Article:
Hagopian contends that, even given the construction of Labor Code section 2750.5 to extend a principal contractor's workers' compensation liability to employees of unlicensed subcontractors, Pinson is estopped to deny Griffin's independent contractor status because of Griffin's affirmative misrepresentation.   We disagree.  “Estoppel is an equitable doctrine.   It will not be applied against one who is blameless.”  (Ricciardi v. County of Los Angeles (1953) 115 Cal.App.2d 569, 578, 252 P.2d 773.)   Regardless of whether the elements of an estoppel have been established here, the doctrine may not be applied against Pinson, as he was not a party to the alleged misrepresentation.

Hagopian relies on an unpublished Workers' Compensation Appeals Board decision, Zagainoff v. Smyth (1987) OAK 134259, 15 Cal. Workers' Comp. Rptr. 162–163, which applied estoppel against the employee of an  unlicensed subcontractor, stating, “Although the employees may be innocent parties, as the applicant is in this case, that fact does not justify excusing the fraudulent or actively misrepresenting unlicensed contractor from liability and extending liability to the general contractor or ultimate hirer, who would thereby become the victim of the misrepresentation or fraud.”   We find the cited decision an aberration.   It ignores the fundamental principle, recited above, that estoppel will not be applied against an innocent party;  moreover, it skews the basic policy underlying the workers' compensation law.

The decision of the Board is affirmed.

FOOTNOTES

1.   Section 2750.5 provides:  “There is a rebuttable presumption affecting the burden of proof that a worker performing services for which a license is required pursuant to Chapter 9 (commencing with Section 7000) of Division 3 of the Business and Professions Code, or who is performing such services for a person who is required to obtain such a license is an employee rather than an independent contractor.   Proof of independent contractor status includes satisfactory proof of these factors:  [¶] (a) That the individual has the right to control and discretion as to the manner of performance of the contract for services in that the result of the work and not the means by which it is accomplished is the primary factor bargained for.  [¶] (b) That the individual is customarily engaged in an independently established business.  [¶] (c) That the individual's independent contractor status is bona fide and not a subterfuge to avoid employee status.   A bona fide independent contractor status is further evidenced by the presence of cumulative factors such as substantial investment other than personal services in the business, holding out to be in business for oneself, bargaining for a contract to complete a specific project for compensation by project rather than by time, control over the time and place the work is performed, supplying the tools or instrumentalities used in the work other than tools and instrumentalities normally and customarily provided by employees, hiring employees, performing work that is not ordinarily in the course of the principal's work, performing work that requires a particular skill, holding a license pursuant to the Business and Professions Code, the intent by the parties that the work relationship is of an independent contractor status, or that the relationship is not severable or terminable at will by the principal but gives rise to an action for breach of contract.  [¶] In addition to the factors contained in subdivisions (a), (b), and (c), any person performing any function or activity for which a license is required pursuant to Chapter 9 (commencing with Section 7000) of Division 3 of the Business and Professions Code shall hold a valid contractors' license as a condition of having independent contractor status.  [¶] For purposes of workers' compensation law, this presumption is a supplement to the existing statutory definitions of employee and independent contractor, and is not intended to lessen the coverage of employees under Division 4 and Division 5.”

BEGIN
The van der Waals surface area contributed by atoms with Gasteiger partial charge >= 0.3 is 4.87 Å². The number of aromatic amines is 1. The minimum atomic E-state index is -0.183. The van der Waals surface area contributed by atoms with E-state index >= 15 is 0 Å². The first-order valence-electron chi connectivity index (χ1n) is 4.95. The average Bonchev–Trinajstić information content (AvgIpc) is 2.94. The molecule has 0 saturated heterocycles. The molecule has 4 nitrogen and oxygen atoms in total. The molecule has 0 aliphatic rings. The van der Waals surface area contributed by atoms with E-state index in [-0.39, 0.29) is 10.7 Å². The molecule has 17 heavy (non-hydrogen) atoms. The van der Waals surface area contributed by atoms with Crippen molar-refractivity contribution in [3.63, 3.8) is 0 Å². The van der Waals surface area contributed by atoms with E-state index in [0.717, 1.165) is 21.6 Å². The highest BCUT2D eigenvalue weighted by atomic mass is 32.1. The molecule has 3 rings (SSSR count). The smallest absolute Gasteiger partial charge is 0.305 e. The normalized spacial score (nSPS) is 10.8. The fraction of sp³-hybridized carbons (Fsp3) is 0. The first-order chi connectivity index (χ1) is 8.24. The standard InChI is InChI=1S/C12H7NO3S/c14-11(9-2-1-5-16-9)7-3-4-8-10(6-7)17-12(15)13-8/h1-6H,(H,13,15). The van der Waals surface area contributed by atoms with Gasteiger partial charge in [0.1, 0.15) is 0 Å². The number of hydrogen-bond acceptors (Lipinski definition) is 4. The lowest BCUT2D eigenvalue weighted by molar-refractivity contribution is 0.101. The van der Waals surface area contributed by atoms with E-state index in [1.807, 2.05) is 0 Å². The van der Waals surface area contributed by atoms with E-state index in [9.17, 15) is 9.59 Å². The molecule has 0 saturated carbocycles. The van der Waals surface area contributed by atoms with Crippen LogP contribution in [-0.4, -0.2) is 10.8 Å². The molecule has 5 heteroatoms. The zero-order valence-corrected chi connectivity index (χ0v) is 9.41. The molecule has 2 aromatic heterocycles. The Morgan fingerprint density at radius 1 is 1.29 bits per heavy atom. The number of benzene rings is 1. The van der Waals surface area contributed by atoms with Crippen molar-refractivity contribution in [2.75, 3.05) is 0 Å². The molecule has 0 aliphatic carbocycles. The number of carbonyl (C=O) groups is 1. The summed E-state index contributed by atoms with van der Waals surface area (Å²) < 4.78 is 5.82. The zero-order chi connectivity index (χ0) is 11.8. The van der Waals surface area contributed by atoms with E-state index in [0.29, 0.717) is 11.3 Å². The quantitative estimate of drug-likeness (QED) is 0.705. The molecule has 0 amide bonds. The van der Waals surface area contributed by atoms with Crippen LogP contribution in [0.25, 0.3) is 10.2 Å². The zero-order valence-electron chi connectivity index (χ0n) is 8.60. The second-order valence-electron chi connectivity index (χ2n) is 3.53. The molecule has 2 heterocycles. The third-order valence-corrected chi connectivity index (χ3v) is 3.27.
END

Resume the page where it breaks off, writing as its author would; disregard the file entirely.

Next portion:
2.   There appears no dispute here that Griffin was performing a function or activity for which a license was required.  (See Bus. & Prof. Code, § 7026.)

EVANS, Acting Presiding Justice.

SIMS and MARLER, JJ., concur.